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    Large part of the Road Traffic Ordinance (Chapter 374) is applicable to private roads in Hong Kong, even if it is not open to public. So you can assume anything that is illegal under the Road Traffic Ordinance in (public) road, it's illegal everywhere. And the definition of "road" is wider than you may think, it includes "place"

    For Segway, it can be defined as vehicle and TD can ban it's use in HK (anywhere in HK, I believe even within your home) by refusing to register it
    http://www.td.gov.hk/en/publications_and_press_releases/press_releases/transport_department/index_t_id_929.html

    I could not find anything that is related to Summon in the Road Traffic Ordinance (Chapter 374). There is one related law in Chapter 374G Road Traffic (Traffic Control) Regulations, under Regulation 44 Vacating a motor vehicle; and opening of door of a vehicle:

    (1) No person in charge of a motor vehicle on a road shall vacate the vehicle-

    • (b) where the vehicle is fitted with a brake capable of being set, without having set the brake so as effectually to prevent 2 at least, or in the case of a vehicle with only 3 wheels, 1 at least of the wheels from revolving
    Cap 374G reg 44 Vacating a motor vehicle; and opening of door of a vehicle (ROAD TRAFFIC (TRAFFIC CONTROL) REGULATIONS; ROAD TRAFFIC ORDINANCE)

    This regulation 44 pretty much bans Summon in (public) roads. However, Chapter 374G did not state whether regulation 44 is applicable to private roads. (The Road Traffic Ordinance, i.e. Chapter 374, contains a specific section about its application to private roads: Cap 374 s 117 Application of Ordinance to private roads (Road Traffic Ordinance))
     
  8. mattse

    mattse Member

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    Remember our experience with autopilot (AP) beta? According to this website,

    Tesla 雙手離軚自動駕駛被煞停 【獨家踢爆】運輸署發警告信後知後覺 – Tesla系統更新 – TESLA自動駕駛 – WilliamS – ezone.hk - 網絡生活 – 網絡熱話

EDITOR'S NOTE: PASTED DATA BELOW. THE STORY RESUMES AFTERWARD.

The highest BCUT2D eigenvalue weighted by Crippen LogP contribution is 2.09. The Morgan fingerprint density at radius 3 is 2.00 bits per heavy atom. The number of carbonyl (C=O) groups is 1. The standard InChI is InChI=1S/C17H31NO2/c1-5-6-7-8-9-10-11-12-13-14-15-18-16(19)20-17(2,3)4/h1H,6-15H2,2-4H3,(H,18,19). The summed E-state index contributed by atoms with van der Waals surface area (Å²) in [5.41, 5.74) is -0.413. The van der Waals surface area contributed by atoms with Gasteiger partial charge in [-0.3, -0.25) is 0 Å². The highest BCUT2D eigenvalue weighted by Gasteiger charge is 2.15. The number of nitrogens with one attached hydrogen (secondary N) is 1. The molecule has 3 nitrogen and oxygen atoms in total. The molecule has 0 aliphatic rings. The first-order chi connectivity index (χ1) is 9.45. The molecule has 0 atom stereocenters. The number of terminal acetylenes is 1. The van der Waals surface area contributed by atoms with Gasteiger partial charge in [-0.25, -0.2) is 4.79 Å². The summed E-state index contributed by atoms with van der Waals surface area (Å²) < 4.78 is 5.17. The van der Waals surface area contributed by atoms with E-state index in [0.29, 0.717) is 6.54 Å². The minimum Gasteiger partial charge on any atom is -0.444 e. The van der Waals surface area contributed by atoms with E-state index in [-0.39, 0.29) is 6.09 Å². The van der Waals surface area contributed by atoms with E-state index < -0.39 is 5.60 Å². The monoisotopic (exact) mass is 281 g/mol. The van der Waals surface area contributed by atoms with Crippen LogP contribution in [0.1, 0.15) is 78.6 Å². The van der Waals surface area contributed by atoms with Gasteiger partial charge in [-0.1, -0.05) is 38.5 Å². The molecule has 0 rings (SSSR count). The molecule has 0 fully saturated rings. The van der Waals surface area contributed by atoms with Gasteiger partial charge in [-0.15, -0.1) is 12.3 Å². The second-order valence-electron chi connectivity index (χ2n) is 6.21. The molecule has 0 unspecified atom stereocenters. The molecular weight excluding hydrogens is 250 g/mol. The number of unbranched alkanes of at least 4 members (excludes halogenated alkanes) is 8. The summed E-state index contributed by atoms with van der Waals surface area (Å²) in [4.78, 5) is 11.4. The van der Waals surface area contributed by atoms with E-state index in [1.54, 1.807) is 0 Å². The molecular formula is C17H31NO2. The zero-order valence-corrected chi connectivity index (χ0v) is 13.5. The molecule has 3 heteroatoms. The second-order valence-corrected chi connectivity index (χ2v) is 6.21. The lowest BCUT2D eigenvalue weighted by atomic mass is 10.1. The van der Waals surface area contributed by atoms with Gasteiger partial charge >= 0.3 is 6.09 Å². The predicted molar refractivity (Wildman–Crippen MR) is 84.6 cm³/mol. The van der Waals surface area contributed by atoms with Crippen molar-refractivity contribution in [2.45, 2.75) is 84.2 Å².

who claimed to be actively involved in the ban of AP, TD may have banned AP because it can function with 雙手離軚 (hands off the wheel). But there is no laws in HK requiring the driver to put one or both hands on the wheel.

    Apparently TD was using Chapter 374A Road Traffic (Construction and Maintenance of Vehicles) Regulations to stop Tesla from pushing anything they want to us before TD's approval. But Chapter 374A did not say anything about software update.

    You still think TD make their decision by laws or regulations? I don't think so
     
  9. FequalsMA

    FequalsMA Member

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    It specifies that you can't "vacate" the vehicle if you were in charge of the motor vehicle, but what if you were outside the vehicle to begin with (i.e. summon the car out of your drive way).
     
  10. mattse

    mattse Member

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    You can ask a lawyer for their legal advice (I am not a lawyer), but what they say are just their opinions, not the final answer. And you cannot ask the Department of Justice for their interpretation (which may, still, be different from the court ruling, but since the Department of Justice is responsible for prosecution, anything they say is legal will be practically legal to do), only TD can.

    But I believe the idea of this regulation 44 is to prevent any car from rolling and causing injury / damage when no one is inside. So it should not allow anyone putting the car into D / N / R gear when no driver inside. But until someone get caught for this, we will not know the real answer (how Department of Justice / the court interprets this regulation)